Elon University remembers Maya Angelou

The acclaimed poet and civil rights icon died May 28, 2014, a year and a half after visiting campus for Fall Convocation where she encouraged students to "have an attitude of gratitude" and called Elon a "rainbow in the cloud."  

Maya Angelou died May 28, 2014, at the age of 86. She served as Elon University's Fall Convocation speaker on Oct. 4, 2012.
Maya Angelou died May 28, 2014, at the age of 86. She served as Elon University’s Fall Convocation speaker on Oct. 4, 2012.[/caption]“Renaissance woman” Maya Angelou, one of the most beloved icons of the 20th century and Elon University’s Fall Convocation speaker in 2012, died at home May 28, 2014, in Winston-Salem, North Carolina. She was 86.

Her visit drew one of the largest crowds in recent history to Alumni Gym where 2,400 students, professors, alumni and community members heard her tales of growing up in Arkansas and Missouri.

“Young men and women coming into this university, you’re not here just to get a piece of paper, you’re not here to meet that guy or the girl who is as cute as a button,” Angelou said. “What you’re here for is to say to those who went before you, ‘Thank you, thank you very much. I will try to make my country more than it is today.’”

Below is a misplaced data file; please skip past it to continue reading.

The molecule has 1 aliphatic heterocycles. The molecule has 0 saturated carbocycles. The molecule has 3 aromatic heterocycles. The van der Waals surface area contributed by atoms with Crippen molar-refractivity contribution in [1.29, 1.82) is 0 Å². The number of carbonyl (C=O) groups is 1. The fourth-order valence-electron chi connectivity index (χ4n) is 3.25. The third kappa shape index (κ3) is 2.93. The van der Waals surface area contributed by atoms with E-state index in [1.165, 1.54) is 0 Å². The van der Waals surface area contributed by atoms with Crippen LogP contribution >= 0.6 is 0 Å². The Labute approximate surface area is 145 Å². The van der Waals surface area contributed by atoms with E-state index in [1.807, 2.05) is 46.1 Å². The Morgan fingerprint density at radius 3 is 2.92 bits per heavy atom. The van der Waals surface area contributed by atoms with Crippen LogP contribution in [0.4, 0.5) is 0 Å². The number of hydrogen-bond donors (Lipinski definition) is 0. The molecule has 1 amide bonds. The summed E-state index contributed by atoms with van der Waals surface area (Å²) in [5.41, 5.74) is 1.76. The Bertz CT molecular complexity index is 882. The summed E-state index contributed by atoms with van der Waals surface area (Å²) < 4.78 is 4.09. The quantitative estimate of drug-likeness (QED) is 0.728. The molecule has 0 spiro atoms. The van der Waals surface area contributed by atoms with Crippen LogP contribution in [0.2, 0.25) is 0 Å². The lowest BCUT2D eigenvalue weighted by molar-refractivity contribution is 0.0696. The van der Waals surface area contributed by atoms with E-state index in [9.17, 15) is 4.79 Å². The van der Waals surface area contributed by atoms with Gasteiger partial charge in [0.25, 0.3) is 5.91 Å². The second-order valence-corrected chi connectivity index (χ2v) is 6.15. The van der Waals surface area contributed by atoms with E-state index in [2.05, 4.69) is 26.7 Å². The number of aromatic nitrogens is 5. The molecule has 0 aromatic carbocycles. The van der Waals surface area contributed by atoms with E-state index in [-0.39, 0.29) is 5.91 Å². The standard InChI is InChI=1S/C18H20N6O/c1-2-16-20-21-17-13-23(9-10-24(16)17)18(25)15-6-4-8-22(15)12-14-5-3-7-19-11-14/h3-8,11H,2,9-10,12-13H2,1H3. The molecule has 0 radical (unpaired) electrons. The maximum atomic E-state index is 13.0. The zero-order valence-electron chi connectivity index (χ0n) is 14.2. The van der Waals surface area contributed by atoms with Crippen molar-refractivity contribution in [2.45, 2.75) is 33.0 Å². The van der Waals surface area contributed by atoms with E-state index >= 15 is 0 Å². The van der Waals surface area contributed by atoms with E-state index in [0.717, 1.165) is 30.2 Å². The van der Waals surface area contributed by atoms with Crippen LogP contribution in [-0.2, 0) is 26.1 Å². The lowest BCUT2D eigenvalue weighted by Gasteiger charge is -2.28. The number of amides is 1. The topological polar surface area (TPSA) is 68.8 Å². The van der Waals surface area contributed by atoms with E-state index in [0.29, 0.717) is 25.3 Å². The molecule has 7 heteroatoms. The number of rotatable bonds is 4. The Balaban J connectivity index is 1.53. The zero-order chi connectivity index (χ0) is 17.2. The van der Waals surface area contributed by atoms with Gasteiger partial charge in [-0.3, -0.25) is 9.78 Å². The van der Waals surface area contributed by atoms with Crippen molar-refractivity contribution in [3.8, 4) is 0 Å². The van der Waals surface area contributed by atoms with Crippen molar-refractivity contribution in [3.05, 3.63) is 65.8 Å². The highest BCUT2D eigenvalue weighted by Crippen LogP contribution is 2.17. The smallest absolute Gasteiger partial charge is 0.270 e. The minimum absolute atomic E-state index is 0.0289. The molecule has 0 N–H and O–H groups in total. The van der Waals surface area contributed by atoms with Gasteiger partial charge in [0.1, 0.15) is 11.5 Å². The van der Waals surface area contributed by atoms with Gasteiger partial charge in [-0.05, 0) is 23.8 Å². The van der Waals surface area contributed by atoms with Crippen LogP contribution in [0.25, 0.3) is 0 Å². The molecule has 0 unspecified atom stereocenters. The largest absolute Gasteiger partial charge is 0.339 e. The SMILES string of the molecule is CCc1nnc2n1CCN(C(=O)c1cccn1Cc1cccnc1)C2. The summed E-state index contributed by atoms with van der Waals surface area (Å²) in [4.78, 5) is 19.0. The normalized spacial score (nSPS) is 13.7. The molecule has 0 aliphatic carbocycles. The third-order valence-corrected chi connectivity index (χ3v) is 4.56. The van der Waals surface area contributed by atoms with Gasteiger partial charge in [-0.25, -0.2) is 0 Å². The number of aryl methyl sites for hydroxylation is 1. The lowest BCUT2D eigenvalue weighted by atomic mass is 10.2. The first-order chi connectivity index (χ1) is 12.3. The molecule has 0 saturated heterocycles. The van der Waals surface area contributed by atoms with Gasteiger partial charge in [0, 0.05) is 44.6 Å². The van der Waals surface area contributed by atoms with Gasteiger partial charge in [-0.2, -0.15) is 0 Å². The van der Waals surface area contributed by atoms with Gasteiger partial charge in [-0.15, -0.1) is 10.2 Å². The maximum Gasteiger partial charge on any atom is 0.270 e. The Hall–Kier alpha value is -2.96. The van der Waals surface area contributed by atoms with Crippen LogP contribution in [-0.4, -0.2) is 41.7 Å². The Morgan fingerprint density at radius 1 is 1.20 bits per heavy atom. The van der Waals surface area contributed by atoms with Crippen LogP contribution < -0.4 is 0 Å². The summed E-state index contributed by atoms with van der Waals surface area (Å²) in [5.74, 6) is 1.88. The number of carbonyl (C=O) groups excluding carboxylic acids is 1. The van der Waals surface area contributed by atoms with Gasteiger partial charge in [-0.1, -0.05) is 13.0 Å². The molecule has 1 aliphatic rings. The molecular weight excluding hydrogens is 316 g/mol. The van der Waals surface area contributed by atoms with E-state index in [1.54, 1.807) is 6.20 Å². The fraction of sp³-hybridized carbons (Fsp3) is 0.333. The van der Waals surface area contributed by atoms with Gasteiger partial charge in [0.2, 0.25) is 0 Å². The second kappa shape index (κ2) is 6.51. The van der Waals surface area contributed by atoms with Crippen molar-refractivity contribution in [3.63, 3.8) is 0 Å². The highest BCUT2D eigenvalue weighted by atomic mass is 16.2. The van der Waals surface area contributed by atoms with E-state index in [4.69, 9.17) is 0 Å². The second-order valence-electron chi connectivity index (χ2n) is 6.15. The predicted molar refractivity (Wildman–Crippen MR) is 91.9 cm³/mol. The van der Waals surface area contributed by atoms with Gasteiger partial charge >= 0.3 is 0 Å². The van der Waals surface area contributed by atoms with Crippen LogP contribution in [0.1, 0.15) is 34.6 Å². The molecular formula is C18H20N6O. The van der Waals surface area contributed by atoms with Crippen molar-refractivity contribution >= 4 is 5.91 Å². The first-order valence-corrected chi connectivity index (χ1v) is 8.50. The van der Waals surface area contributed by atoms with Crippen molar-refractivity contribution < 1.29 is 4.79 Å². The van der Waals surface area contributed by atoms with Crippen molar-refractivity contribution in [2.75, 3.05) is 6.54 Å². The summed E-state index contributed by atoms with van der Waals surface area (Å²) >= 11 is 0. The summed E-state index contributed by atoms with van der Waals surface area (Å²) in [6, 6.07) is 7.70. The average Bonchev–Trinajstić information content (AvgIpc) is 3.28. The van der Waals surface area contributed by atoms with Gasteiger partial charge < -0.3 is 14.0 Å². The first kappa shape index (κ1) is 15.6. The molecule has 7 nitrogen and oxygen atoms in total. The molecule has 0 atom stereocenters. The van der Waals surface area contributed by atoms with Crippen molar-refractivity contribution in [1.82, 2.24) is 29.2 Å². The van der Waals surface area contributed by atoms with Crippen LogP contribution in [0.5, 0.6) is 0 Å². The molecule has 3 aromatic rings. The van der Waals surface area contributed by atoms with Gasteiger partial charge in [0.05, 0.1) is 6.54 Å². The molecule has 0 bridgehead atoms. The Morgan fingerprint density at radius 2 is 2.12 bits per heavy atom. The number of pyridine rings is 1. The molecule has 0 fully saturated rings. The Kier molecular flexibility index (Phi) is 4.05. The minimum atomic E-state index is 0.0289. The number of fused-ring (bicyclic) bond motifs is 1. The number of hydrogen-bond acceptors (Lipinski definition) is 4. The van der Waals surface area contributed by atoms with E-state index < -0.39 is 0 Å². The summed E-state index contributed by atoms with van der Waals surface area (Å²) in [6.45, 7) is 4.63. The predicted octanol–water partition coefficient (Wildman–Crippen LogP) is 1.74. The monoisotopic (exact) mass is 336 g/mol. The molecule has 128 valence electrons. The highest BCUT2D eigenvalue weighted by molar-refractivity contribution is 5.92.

The author of “I Know Why the Caged Bird Sings” also received an award from Elon’s Black Cultural Society for her “outstanding humanitarian contributions to the promotion and celebration of peoples and cultures” around the planet.

“I’m really glad that given her health issues over the past several years that Elon was able to have her here and that students got to see her sharp mind and great personality,” said Associate Professor Prudence Layne, coordinator of Elon’s African and African-American Studies program. “She was a scarred woman in so many ways, but that was part of the reason millions were endeared to her. She was human. People could see her own experiences and fallacies in their own lives.

“The sad thing is that sometimes death will have us revisit a person’s life, and we should probably do more of that when they are alive. There will be lots of ways to think about the legacy she left. Not just through her work, but through her life, and the way she touched so many.”

An April 2014 Elon University Poll of North Carolinians identified Maya Angelou as the eighth most popular person associated with the state. A February 2013 poll found Angelou ranked No. 5 among the most admired women in the world among North Carolinians.